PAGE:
"Ice Girls," "Pink Jerseys," and "Inebriated Men": Hegemonic Masculinity and the Imagined Communities of Sports Fandom.. Canadian Sociological Association Conference, Congress of the Social Sciences and Humanities. May 30, 2017

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In this presentation, I argue, building on the theory of Benedict Anderson, that fans of sports teams form imagined communities. While these communities offer meaning and purpose in the context of the alienation and isolation of late capitalism, they also function as spaces that reproduce the logic of hegemonic masculinity. Through a reading of popular culture fan texts and an analysis of qualitative interview testimony from two women-identifying fans of hockey, I argue that sports fandom follows a patriarchal logic. The imagined community of sports fandom is designed for men who identify with conventional and constraining notions of gender and sexuality. If women are to participate, they must align themselves with the same gender logic – indeed, they must participate in their own objectification – or they will be made to feel uncomfortable and unwelcome. Ultimately, fan cultures work alongside the locker room culture of high performance sport to reproduce hegemonic masculinity and emphasized femininity.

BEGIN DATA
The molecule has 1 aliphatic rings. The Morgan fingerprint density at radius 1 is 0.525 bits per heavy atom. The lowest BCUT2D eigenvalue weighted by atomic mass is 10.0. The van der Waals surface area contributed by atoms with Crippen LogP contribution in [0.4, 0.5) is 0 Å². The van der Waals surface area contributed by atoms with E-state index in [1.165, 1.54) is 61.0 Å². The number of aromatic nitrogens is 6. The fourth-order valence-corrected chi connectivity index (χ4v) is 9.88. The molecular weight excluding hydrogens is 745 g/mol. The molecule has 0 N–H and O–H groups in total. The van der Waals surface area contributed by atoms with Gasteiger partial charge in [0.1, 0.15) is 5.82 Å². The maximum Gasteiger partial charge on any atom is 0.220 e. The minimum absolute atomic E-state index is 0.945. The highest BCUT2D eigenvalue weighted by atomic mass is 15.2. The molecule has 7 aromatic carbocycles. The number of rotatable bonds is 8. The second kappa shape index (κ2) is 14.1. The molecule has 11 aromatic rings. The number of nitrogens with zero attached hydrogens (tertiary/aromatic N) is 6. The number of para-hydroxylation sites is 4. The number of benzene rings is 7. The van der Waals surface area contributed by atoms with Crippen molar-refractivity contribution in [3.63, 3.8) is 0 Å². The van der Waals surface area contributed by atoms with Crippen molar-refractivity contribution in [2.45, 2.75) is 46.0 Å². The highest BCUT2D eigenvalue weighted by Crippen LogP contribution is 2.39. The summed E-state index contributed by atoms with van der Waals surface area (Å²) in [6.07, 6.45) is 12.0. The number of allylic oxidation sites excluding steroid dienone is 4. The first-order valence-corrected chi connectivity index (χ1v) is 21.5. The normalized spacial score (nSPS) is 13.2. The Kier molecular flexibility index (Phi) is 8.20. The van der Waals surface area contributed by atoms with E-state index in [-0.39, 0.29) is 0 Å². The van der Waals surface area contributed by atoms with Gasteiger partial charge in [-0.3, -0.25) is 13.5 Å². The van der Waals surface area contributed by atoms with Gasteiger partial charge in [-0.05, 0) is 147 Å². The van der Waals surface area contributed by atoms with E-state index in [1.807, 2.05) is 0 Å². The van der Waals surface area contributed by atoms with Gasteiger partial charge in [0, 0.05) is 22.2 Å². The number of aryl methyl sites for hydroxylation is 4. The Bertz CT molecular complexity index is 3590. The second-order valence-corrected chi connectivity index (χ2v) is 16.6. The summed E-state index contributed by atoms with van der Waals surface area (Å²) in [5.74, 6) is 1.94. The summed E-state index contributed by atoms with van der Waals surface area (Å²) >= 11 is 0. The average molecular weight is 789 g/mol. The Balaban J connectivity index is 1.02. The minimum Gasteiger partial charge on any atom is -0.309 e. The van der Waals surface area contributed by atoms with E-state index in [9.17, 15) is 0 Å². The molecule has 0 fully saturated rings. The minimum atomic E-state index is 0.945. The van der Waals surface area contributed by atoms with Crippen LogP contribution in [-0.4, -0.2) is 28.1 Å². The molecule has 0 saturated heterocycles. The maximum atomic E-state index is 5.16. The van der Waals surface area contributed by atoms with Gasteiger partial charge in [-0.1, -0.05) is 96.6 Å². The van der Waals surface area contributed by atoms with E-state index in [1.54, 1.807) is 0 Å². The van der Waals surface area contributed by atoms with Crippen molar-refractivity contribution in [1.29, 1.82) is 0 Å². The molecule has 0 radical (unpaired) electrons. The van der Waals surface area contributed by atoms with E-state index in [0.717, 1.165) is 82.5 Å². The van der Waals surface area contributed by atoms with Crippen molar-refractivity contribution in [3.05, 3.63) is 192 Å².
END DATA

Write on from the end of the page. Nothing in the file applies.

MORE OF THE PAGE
Service Performed By

Date

  • May 30, 2017

Service or Event Name

  • Canadian Sociological Association Conference, Congress of the Social Sciences and Humanities

Location or Venue

  • Ryerson University